It is not just a question of Iran’s actions in the region. Even as the negotiations were ongoing, the US Justice Department accused Shahram Poursafi, an Iranian citizen residing in Tehran, of planning to kill former National Security Advisor John Bolton and one million dollars being offered for another conspiracy targeting former Secretary of State Mike Pompeo. The FBI has identified Poursafi as a “member of the IRGC.”

According to a Washington Institute for Near East Policy study written by Matthew Levitt, Iran has a track record of carrying out assassinations, kidnappings, and surveillance targeting American and other Western interests across the globe- 105 operations over the 43 years since the 1979 Iranian revolution. In the last decade alone, Iran has carried out 62 of these attacks, eighteen of them on US soil. Twenty-three of them targeted Iranian dissidents, twenty-eight targeted Jews or Israelis, twenty targeted diplomats, fourteen against specifically Western targets, and 6 targeted the interests of the Arab Gulf states. According to the same source, a high-ranking US counterterrorism official stated, in 1997, that the US government had “credible information” confirming its assessment that Iran had been responsible for about 50 assassinations targeting political opponents and others abroad since 1990.

Like the Bolton conspiracy, the agents behind these acts were in contact with the IRGC, which affirms that they had not been lone-wolf attacks but conspiracies orchestrated by Iranian officials. These attacks continued even as the negotiations on reviving the deal were being held, and it would not be far-fetched to claim that the attempted murder of Salman Rushdie in New York came within the context of these attacks. In fact, the same thing happened during and after the original negotiations under Barack Obama.

One does not know whether to laugh or to cry upon seeing that Washington refuses Tehran’s demand that the IRGC be removed from the terror list and considering this refusal to be a victory while it knows that this same IRGC has more influence on Iran’s decision-making than any other institution or body.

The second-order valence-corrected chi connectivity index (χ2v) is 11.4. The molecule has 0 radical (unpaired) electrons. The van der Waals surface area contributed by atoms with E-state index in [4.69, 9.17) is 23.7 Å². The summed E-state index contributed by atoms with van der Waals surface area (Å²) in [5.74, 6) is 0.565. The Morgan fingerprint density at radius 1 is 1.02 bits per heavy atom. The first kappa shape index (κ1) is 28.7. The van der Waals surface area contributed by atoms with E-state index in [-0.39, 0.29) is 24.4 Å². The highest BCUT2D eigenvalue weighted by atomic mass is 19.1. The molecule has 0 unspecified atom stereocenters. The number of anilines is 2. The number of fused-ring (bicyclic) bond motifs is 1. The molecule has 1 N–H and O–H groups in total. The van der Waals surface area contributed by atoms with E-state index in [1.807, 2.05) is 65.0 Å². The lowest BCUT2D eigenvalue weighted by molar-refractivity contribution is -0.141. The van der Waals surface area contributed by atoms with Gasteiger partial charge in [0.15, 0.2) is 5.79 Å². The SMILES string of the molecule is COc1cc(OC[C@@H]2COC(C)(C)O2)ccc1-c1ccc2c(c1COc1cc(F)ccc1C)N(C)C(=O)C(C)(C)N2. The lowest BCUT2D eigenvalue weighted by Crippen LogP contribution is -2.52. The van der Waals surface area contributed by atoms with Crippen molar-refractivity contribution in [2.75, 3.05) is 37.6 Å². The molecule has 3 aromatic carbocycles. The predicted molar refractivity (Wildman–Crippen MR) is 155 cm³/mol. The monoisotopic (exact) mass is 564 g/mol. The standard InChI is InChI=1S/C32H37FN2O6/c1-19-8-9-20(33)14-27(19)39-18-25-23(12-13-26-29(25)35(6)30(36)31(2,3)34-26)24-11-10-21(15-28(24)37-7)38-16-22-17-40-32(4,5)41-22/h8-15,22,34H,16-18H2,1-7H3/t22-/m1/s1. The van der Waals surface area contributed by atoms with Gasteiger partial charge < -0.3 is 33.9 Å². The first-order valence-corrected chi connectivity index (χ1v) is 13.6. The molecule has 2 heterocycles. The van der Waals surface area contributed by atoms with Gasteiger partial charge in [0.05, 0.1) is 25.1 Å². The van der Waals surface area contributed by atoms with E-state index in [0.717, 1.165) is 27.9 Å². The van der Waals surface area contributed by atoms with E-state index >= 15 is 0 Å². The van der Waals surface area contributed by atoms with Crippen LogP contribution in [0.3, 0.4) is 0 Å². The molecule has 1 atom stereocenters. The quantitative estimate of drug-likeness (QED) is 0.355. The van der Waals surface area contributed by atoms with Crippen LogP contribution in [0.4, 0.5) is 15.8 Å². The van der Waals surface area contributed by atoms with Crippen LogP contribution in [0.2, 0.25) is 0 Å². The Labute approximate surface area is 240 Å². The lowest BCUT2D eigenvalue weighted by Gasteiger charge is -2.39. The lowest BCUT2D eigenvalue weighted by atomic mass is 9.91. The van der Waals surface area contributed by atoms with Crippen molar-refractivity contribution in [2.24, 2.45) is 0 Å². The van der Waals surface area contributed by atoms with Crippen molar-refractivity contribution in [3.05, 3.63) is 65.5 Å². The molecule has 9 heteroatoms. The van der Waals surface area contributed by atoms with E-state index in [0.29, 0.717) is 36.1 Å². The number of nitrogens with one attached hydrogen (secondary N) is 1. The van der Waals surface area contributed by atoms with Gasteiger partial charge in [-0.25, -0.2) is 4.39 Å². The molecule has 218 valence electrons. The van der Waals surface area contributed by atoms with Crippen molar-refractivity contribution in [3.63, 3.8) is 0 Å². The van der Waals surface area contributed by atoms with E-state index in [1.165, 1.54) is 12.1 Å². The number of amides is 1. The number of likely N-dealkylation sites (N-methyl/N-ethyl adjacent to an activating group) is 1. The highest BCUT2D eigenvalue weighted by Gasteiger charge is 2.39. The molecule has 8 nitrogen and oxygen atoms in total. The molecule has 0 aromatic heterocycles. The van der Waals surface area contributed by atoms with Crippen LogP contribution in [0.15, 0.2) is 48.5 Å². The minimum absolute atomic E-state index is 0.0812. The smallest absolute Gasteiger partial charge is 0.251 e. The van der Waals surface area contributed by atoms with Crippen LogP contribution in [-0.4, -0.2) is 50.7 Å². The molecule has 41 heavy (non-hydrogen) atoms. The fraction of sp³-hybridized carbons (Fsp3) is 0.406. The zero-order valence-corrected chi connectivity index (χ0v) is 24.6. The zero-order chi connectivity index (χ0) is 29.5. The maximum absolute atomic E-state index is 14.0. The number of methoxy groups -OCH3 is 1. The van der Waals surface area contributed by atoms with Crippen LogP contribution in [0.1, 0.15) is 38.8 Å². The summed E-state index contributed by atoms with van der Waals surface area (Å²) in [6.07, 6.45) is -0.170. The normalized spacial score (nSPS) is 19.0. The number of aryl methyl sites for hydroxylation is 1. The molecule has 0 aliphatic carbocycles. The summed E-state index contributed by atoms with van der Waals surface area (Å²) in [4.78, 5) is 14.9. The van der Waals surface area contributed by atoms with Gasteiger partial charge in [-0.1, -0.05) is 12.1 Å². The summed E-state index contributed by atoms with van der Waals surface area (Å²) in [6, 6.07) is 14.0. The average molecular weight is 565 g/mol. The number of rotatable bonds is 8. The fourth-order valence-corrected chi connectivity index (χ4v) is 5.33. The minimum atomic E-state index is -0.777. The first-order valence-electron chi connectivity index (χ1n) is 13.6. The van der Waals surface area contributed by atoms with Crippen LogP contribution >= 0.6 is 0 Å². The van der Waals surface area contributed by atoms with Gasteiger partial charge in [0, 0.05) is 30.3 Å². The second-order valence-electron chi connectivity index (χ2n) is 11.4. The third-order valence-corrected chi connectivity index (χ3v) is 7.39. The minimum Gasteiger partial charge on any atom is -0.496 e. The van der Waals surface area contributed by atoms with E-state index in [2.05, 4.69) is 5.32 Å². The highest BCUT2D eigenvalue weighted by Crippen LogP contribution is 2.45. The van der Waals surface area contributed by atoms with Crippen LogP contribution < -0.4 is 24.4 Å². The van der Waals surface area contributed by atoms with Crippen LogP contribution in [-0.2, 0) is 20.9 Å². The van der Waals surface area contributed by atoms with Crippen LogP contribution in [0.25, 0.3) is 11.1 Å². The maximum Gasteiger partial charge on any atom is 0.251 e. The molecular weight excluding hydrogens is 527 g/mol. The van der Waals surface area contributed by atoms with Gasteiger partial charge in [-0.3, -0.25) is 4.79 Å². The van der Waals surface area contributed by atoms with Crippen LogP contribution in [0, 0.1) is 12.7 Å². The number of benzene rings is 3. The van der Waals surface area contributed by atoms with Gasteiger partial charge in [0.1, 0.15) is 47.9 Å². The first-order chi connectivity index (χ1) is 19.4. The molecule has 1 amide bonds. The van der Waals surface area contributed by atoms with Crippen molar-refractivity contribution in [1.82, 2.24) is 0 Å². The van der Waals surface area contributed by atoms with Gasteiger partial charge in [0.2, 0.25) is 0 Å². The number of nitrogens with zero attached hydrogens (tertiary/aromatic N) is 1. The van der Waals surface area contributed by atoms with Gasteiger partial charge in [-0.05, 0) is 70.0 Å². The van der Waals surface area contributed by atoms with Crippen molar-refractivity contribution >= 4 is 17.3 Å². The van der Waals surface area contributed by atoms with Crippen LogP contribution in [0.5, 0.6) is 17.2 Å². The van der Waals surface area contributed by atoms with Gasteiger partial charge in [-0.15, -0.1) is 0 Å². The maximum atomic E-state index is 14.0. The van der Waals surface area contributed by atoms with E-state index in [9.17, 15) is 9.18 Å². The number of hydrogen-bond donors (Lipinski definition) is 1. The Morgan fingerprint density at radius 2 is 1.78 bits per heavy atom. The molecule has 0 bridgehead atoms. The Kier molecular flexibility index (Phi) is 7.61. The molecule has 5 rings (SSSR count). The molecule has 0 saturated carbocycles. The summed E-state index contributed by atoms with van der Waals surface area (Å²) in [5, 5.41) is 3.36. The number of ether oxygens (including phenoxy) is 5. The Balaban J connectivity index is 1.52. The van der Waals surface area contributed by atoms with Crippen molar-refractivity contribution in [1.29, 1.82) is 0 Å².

Why does Iran undertake such destructive actions even during negotiations? In all likelihood, it is because Iranian officials believe no significant consequences will ensue from such acts of aggression in terms of accountability and punishment. It should be noted that the recent assassination attempts are nothing more than the result of how Iran reads US and Western reactions in general towards Vladimir Putin’s military operations in Georgia, Crimea, and Syria, all of which went unsanctioned until he went as far as invading Ukraine. That meek response explains the thoughts and actions of Tehran’s rulers.

With all of this in mind, it becomes very difficult to defend the administration’s position on the Iranian regime, even before adding the arguments that many American and Arab thinkers and politicians have repeated tirelessly. Among them is Karim Sadjadpour, who, in a recent article for this newspaper, argued that “Under Khamenei’s leadership, anti-Americanism has become central to Iran’s revolutionary identity…the more committed the United States has been to diplomacy, the lesser Iran’s sense of urgency to compromise. Even if the nuclear deal is revived, Tehran’s worldview will endure.”

In short, neither diplomacy nor sanctions are effective, and war is ruled out of the question given the complex and difficult circumstances. Some of Washington’s allies are floundering, adopting ambivalent positions and policies. Turkish President Recep Tayyip Erdogan and others are returning to Syria in compliance with Russia’s request. Israel is anxious about the outcome of the Vienna negotiations and their implication, and it has not ended its strong efforts to restrict the US push.

Two things are unfortunate. The first is that the Iranian ploy got the better of Washington and the West in general, achieving all its goals through its nuclear threats. The second is the state of turmoil in the region, where anxiety and instability will continue to prevail with or without a return to Obama’s fateful agreement, as isolation and crises are the oxygen the Tehran mullahs’ regime breathes.

Will Biden do it and become a Santa Claus who arrives in the heat of August and gifts Iran this deal?